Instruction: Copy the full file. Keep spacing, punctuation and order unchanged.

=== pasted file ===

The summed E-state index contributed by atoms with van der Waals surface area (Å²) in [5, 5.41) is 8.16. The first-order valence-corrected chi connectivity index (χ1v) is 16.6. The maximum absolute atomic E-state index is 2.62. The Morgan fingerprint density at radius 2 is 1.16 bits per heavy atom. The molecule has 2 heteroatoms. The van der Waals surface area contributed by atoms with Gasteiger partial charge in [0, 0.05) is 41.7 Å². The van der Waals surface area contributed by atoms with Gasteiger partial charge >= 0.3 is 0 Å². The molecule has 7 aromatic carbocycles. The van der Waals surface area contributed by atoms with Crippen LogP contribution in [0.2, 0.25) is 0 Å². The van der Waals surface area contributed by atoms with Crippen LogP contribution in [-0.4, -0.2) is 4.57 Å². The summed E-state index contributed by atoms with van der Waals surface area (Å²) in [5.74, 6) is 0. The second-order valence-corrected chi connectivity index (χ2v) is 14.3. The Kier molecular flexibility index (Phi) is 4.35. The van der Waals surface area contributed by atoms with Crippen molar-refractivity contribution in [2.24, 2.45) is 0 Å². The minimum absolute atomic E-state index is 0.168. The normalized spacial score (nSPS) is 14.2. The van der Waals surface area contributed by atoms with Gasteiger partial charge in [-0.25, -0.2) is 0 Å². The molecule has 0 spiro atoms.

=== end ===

The summed E-state index contributed by atoms with van der Waals surface area (Å²) in [5, 5.41) is 8.16. The first-order valence-corrected chi connectivity index (χ1v) is 16.6. The maximum absolute atomic E-state index is 2.62. The Morgan fingerprint density at radius 2 is 1.16 bits per heavy atom. The molecule has 2 heteroatoms. The van der Waals surface area contributed by atoms with Gasteiger partial charge in [0, 0.05) is 41.7 Å². The van der Waals surface area contributed by atoms with Gasteiger partial charge >= 0.3 is 0 Å². The molecule has 7 aromatic carbocycles. The van der Waals surface area contributed by atoms with Crippen LogP contribution in [0.2, 0.25) is 0 Å². The van der Waals surface area contributed by atoms with Crippen LogP contribution in [-0.4, -0.2) is 4.57 Å². The summed E-state index contributed by atoms with van der Waals surface area (Å²) in [5.74, 6) is 0. The second-order valence-corrected chi connectivity index (χ2v) is 14.3. The Kier molecular flexibility index (Phi) is 4.35. The van der Waals surface area contributed by atoms with Crippen molar-refractivity contribution in [2.24, 2.45) is 0 Å². The minimum absolute atomic E-state index is 0.168. The normalized spacial score (nSPS) is 14.2. The van der Waals surface area contributed by atoms with Gasteiger partial charge in [-0.25, -0.2) is 0 Å². The molecule has 0 spiro atoms.